War and Peace in the Nuclear Age; Dawn; Interview with Richard Hottelet, 1986
Part of War and Peace in the Nuclear Age.
Richard C. Hottelet was a journalist mentored by Edward R. Murrow. He worked for CBS News from 1941-1985. After presenting his early background, the interview turns to his time in Moscow shortly after the war. His impression was one of discouragement air defense was still being conducted and the population was surprisingly anxious and reluctant to speak openly. During his brief stay he conducted a now-famous interview with former Peoples Commissar for Foreign Affairs Maxim Litvinov who gave an unexpectedly grim picture of Soviet intentions. Mr. Hottelet also discusses Joseph Stalins apparent disinterest in the atomic bomb at Potsdam, and disinclination to participate in the Baruch Plan. He contrasts the atmosphere in Moscow and the Soviet leaderships actions in 1946 with the warm interactions between Soviet and Western armies meeting at the Elbe River at wars end. In terms of the arts, Mr. Hottelet recalls the onset of the Zdanovshchina, named after Andrey Zhdanov who was in charge of Soviet cultural policy, which amounted to a cultural revolution designed to place the arts in the service of the regime.
- War and Peace in the Nuclear Age
- Program Number
Interview with Richard Hottelet, 1986
- Series Description
The first atomic explosion in the New Mexico desert on July 16, 1945, changed the world forever. This series chronicles these changes and the history of a new era. It traces the development of nuclear weapons, the evolution of nuclear strategy, and the politics of a world with the power to destroy itself.
In thirteen one-hour programs that combine historic footage and recent interviews with key American, Soviet, and European participants, the nuclear age unfolds: the origin and evolution of nuclear weapons; the people of the past who have shaped the events of the present; the ideas and issues that political leaders, scientists, and the public at large must confront, and the prospects for the future. Nuclear Age highlights the profound changes in contemporary thinking imposed by the advent of nuclear weapons. Series release date: 1/1989
- Program Description
Amid the violence, fear and desperation of World War II, nuclear weapons are created and used for the first time.
“Dawn” traces the development of the first atomic bomb, from 1932 with the ominous rumblings that led to World War II and the ground-breaking scientific experiments that led to the bomb. Atomic physicist Victor Weisskopf explains, “we did not think at all that this business would have any direct connection with politics, or with humanity.” The frantic rush by American scientists who feared the Nazis were ahead of them and the first nuclear explosion in the New Mexico desert on July 16, 1945 are described by eyewitnesses. Physicist Philip Morrison was ten miles away from the blast and will never forget the heat on his face. “Dawn” concludes with the failure of the first attempts to reach agreement on international control of atomic weapons after the war.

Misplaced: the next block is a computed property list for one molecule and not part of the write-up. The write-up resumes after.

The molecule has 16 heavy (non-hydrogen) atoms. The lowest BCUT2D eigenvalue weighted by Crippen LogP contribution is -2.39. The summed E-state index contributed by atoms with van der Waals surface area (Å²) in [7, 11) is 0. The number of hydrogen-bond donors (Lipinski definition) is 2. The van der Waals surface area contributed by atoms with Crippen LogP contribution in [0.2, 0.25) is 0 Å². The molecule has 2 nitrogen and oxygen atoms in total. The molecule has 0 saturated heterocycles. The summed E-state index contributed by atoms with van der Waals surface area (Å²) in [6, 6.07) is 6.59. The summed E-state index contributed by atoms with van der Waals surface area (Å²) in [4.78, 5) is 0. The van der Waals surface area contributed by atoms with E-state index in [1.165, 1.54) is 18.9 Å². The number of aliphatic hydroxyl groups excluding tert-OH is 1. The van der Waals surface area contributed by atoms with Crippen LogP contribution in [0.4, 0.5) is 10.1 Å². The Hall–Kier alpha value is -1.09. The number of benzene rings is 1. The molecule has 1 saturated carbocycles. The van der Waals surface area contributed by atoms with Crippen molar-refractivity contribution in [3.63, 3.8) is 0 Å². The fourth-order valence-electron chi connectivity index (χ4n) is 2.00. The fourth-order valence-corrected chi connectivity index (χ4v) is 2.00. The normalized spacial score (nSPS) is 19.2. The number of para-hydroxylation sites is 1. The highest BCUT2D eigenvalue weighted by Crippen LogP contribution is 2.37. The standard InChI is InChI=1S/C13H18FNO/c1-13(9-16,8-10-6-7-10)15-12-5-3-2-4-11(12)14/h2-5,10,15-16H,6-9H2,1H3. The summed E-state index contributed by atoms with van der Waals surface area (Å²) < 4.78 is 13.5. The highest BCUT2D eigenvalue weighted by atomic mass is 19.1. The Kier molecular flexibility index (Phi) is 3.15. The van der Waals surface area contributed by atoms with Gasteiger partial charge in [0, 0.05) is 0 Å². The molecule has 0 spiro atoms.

- Asset Type
- Media Type
- Rosenberg, Ethel, 1915-1953
- Nuclear weapons
- Pasternak, Boris Leonidovich, 1890-1960
- Soviet Union
- World War II
- Shostakovich, Dmitrii Dmitrievich, 1906-1975
- Potsdam Conference (1945 : Potsdam, Germany)
- Baruch, Bernard M. (Bernard Mannes), 1870-1965
- Litvinov, M. M. (Maksim Maksimovich), 1876-1951
- Murrow, Edward R.
- Fuchs, Klaus Emil Julius, 1911-1988
- Rosenberg, Julius, 1918-1953
- Akhmatova, Anna Andreevna, 1889-1966
- Kennan, George F. (George Frost), 1904-2005
- United States
- Zoshchenko, Mikhail, 1895-1958
- Pontekorvo, B. (Bruno), 1913-1993
- Stalin, Joseph, 1879-1953
- War and Conflict
- Global Affairs
- Hottelet, Richard C. (Interviewee)
- Publication Information
- WGBH Educational Foundation
- Chicago: “War and Peace in the Nuclear Age; Dawn; Interview with Richard Hottelet, 1986,” 04/04/1986, WGBH Media Library & Archives, accessed January 19, 2020, http://openvault.wgbh.org/catalog/V_66B54CE75E2E491AB2E2504C85055C0F.
- MLA: “War and Peace in the Nuclear Age; Dawn; Interview with Richard Hottelet, 1986.” 04/04/1986. WGBH Media Library & Archives. Web. January 19, 2020. <http://openvault.wgbh.org/catalog/V_66B54CE75E2E491AB2E2504C85055C0F>.
- APA: War and Peace in the Nuclear Age; Dawn; Interview with Richard Hottelet, 1986. Boston, MA: WGBH Media Library & Archives. Retrieved from http://openvault.wgbh.org/catalog/V_66B54CE75E2E491AB2E2504C85055C0F